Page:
Defence CIO reveals himself as target of ERP nepotism claims

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Defence CIO reveals himself as target of ERP nepotism claims

No-bid contract awarded to company son worked at.

Defence chief information officer Stephen Pearson has revealed himself as the senior executive at the centre of controversy around a no-bid contract with Victorian-based consultancy Sinapse.

Pearson told a senate estimates hearing on Wednesday that he signed off on the $380,000 deal for a review of the ERP program without disclosing that his son worked at the company.

“My son does undertake part-time casual work in a technology area for Sinapse now and again and that is the person being referred to in that article,” Pearson said.

“He did not receive any benefit from this engagement.”

The contract, which was procured using a limited tender process, was revealed by the ABC earlier on Wednesday after concerns, which the broadcaster attributed to Defence insiders, were raised over a potential conflict of interest.

Defence told the ABC that the use of a limited tender was due to “an absence of competition for technical reasons”, with a market review failing to identify the right suppliers on existing panels.

It has insisted the procurement was undertaken in accordance with both Commonwealth procurement rules and Defence procurement policy.

Responding to the nepotism claims during senate estimates, Pearson acknowledged he had made a mistake after failing to declare a conflict of interest prior to signing the contract.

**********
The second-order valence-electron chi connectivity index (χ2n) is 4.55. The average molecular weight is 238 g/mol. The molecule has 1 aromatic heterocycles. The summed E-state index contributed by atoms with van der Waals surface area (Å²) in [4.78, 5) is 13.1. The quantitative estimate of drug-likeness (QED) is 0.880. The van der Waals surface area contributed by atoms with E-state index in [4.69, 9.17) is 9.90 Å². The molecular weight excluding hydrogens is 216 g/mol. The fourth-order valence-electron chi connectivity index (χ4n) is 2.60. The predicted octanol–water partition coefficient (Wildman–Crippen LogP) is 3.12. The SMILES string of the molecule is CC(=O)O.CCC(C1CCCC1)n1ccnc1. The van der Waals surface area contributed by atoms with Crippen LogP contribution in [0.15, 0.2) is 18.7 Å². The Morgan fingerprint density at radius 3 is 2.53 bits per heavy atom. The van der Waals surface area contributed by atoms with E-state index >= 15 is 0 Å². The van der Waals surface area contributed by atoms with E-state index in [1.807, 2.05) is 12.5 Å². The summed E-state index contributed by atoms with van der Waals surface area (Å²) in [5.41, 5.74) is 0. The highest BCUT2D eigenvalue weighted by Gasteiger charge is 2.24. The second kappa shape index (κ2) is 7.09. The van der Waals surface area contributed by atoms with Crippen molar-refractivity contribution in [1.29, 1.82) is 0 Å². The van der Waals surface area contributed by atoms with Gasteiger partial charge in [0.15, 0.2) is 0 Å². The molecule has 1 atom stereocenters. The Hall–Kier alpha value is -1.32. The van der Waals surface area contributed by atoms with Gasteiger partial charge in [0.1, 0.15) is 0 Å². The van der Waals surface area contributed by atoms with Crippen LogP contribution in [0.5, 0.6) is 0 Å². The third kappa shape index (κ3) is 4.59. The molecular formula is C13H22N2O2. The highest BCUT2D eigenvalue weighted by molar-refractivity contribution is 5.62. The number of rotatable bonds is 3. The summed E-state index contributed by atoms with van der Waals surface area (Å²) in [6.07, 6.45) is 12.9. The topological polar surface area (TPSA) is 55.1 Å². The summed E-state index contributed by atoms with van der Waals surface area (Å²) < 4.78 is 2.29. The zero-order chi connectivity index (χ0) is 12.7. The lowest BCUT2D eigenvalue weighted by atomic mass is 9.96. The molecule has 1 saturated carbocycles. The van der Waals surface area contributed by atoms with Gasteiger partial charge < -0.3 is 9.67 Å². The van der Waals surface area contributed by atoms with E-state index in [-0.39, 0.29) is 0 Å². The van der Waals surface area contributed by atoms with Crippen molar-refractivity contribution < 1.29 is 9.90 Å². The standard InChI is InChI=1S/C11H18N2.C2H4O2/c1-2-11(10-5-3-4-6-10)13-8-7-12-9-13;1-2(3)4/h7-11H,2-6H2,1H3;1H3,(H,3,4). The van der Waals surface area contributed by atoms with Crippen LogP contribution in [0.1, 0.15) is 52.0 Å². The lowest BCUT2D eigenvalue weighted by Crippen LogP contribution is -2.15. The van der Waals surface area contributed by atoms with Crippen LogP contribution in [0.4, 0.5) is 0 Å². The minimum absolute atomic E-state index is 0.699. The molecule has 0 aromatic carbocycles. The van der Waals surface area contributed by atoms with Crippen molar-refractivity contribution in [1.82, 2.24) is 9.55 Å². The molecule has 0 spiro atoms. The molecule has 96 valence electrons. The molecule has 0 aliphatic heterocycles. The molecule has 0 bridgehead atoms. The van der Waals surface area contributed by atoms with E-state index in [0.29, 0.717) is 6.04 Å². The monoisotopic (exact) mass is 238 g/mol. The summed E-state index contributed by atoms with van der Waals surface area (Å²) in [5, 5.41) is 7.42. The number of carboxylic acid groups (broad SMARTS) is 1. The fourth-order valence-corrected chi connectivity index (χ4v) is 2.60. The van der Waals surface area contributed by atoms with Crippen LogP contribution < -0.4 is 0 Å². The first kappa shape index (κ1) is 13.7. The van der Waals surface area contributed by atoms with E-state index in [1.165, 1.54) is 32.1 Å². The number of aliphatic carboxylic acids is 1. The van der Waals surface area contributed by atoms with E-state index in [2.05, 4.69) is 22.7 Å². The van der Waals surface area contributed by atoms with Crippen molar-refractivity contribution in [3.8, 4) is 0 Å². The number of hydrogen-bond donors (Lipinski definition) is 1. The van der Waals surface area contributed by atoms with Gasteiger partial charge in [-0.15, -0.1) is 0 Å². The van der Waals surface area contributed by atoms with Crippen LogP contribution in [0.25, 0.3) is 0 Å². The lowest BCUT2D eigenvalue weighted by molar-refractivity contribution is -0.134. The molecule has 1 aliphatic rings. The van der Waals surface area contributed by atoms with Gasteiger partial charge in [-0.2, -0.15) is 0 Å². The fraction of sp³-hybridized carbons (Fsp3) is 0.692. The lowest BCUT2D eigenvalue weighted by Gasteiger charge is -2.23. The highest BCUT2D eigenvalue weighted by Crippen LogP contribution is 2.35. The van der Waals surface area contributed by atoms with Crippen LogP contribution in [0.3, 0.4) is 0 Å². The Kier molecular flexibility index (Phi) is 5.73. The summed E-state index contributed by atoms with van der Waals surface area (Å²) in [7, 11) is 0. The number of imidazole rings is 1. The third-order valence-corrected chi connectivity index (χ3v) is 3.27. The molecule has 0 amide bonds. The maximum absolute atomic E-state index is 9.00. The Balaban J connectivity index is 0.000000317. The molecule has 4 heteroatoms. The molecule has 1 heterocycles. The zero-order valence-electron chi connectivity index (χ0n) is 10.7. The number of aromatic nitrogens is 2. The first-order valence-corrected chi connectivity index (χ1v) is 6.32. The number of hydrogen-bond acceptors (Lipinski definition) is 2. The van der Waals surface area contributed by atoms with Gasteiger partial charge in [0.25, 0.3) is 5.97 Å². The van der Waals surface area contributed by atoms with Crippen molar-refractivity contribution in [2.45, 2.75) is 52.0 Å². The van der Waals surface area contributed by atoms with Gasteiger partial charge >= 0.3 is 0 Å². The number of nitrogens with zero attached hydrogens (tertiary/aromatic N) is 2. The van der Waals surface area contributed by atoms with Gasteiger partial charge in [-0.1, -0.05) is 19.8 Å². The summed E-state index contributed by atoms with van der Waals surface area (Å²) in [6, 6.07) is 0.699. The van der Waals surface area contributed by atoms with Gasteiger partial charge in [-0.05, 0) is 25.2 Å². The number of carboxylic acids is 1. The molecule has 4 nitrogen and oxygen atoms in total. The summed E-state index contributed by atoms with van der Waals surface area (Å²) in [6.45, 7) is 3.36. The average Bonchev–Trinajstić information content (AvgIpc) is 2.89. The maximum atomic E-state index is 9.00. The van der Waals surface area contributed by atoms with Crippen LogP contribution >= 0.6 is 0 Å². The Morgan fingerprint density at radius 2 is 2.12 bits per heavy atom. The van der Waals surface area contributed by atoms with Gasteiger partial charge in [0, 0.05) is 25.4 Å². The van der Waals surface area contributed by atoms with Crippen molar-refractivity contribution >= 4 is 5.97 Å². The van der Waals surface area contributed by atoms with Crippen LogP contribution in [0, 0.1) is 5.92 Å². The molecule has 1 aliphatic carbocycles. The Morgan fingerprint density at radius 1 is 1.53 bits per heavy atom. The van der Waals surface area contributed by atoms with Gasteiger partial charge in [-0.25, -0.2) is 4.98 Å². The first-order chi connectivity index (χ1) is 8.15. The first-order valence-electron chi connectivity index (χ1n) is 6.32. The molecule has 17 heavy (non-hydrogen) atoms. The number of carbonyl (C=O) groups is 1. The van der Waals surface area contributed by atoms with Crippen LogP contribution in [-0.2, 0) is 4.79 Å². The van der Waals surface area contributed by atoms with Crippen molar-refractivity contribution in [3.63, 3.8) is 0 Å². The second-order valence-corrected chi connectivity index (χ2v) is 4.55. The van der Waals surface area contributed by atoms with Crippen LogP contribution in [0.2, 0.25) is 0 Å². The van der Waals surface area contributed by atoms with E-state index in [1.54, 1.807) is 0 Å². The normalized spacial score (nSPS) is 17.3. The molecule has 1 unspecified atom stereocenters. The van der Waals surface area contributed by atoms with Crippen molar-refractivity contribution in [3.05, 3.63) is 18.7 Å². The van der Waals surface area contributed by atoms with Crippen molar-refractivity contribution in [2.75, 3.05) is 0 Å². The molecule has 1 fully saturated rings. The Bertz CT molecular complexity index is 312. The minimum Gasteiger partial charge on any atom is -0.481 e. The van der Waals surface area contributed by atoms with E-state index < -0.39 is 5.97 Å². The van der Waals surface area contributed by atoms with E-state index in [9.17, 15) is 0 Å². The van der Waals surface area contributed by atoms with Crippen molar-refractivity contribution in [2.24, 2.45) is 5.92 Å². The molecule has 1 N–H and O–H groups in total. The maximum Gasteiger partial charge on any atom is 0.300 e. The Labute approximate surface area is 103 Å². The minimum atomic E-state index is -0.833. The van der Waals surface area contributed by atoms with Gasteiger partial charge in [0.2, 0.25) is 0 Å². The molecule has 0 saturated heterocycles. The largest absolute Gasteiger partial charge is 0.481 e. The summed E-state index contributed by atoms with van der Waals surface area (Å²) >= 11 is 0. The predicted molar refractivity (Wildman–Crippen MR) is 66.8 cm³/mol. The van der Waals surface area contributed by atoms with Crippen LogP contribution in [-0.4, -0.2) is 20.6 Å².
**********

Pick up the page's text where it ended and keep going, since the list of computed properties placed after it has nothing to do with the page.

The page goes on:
“On reflection I did not do that prior to that [contract] being awarded Senator,”he said.

"I did it after ... it was awarded and made notification to the associate sectary [Rebecca Skinner] on that basis.” 

He said the decision to issue a limited-tender for an independent assurance review relating to the organisational change management component of the ERP program was informed by advice received by Defence’s Capability Acquisition and Sustainment Group.

“A market review was undertaken with respect to the panels we have, and we found that the capability to do this particular review was not available on the existing Defence panels and it should be put in place through a limited tender procurement process,” he said.

However, as he had not disclosed a conflict of interest prior to letting the contact, CASG was unaware of the relationship when providing advice on the use of a limited tender.

Skinner told the hearing that following the disclosure by Pearson in April or May she “discussed conflict of interest management” with him and “sought that his conflicts of interest be updated”.

She also acknowledge that, had she been aware of the relationship at the time, she would have tasked another senior executive with making that decision.

“There were other delegates that could have made that decision and signed that contract and they should have, and we discussed that [in April or May],” she said.

But Skinner also noted that the Defence CIO was employed “on the basis of very strong capabilities to deliver very complex programs like the ERP”.

“We would have expected through a long career in the private sector doing similar work that he would be able to bring to us a good understanding of the sorts of capabilities we might access from industry that we would not normally have available to use because they’re not normally in our knowledge and their not in our panels,” she said.

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